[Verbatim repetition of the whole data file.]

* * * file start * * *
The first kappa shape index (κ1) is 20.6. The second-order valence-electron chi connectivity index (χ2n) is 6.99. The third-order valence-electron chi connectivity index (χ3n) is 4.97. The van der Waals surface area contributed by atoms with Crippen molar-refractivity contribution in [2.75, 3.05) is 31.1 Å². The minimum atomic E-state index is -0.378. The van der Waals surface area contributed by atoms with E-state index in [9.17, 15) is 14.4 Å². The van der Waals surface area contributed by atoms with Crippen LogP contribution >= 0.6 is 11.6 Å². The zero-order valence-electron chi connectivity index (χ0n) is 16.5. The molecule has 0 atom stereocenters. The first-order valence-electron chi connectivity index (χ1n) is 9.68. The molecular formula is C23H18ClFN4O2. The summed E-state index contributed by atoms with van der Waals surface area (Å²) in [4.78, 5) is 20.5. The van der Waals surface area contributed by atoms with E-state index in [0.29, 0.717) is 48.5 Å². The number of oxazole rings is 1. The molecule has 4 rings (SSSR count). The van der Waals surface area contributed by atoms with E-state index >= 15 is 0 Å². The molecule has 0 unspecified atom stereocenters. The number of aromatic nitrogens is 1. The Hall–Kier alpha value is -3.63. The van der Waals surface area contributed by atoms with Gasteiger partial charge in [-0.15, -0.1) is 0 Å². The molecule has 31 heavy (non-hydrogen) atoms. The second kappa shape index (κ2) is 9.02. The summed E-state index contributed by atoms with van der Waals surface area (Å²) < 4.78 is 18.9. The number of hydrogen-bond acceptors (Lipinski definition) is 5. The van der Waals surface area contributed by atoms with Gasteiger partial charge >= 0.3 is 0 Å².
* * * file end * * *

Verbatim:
The first kappa shape index (κ1) is 20.6. The second-order valence-electron chi connectivity index (χ2n) is 6.99. The third-order valence-electron chi connectivity index (χ3n) is 4.97. The van der Waals surface area contributed by atoms with Crippen molar-refractivity contribution in [2.75, 3.05) is 31.1 Å². The minimum atomic E-state index is -0.378. The van der Waals surface area contributed by atoms with E-state index in [9.17, 15) is 14.4 Å². The van der Waals surface area contributed by atoms with Crippen LogP contribution >= 0.6 is 11.6 Å². The zero-order valence-electron chi connectivity index (χ0n) is 16.5. The molecule has 0 atom stereocenters. The first-order valence-electron chi connectivity index (χ1n) is 9.68. The molecular formula is C23H18ClFN4O2. The summed E-state index contributed by atoms with van der Waals surface area (Å²) in [4.78, 5) is 20.5. The van der Waals surface area contributed by atoms with E-state index in [0.29, 0.717) is 48.5 Å². The number of oxazole rings is 1. The molecule has 4 rings (SSSR count). The van der Waals surface area contributed by atoms with E-state index >= 15 is 0 Å². The molecule has 0 unspecified atom stereocenters. The number of aromatic nitrogens is 1. The Hall–Kier alpha value is -3.63. The van der Waals surface area contributed by atoms with Gasteiger partial charge in [-0.15, -0.1) is 0 Å². The molecule has 31 heavy (non-hydrogen) atoms. The second kappa shape index (κ2) is 9.02. The summed E-state index contributed by atoms with van der Waals surface area (Å²) < 4.78 is 18.9. The number of hydrogen-bond acceptors (Lipinski definition) is 5. The van der Waals surface area contributed by atoms with Gasteiger partial charge >= 0.3 is 0 Å².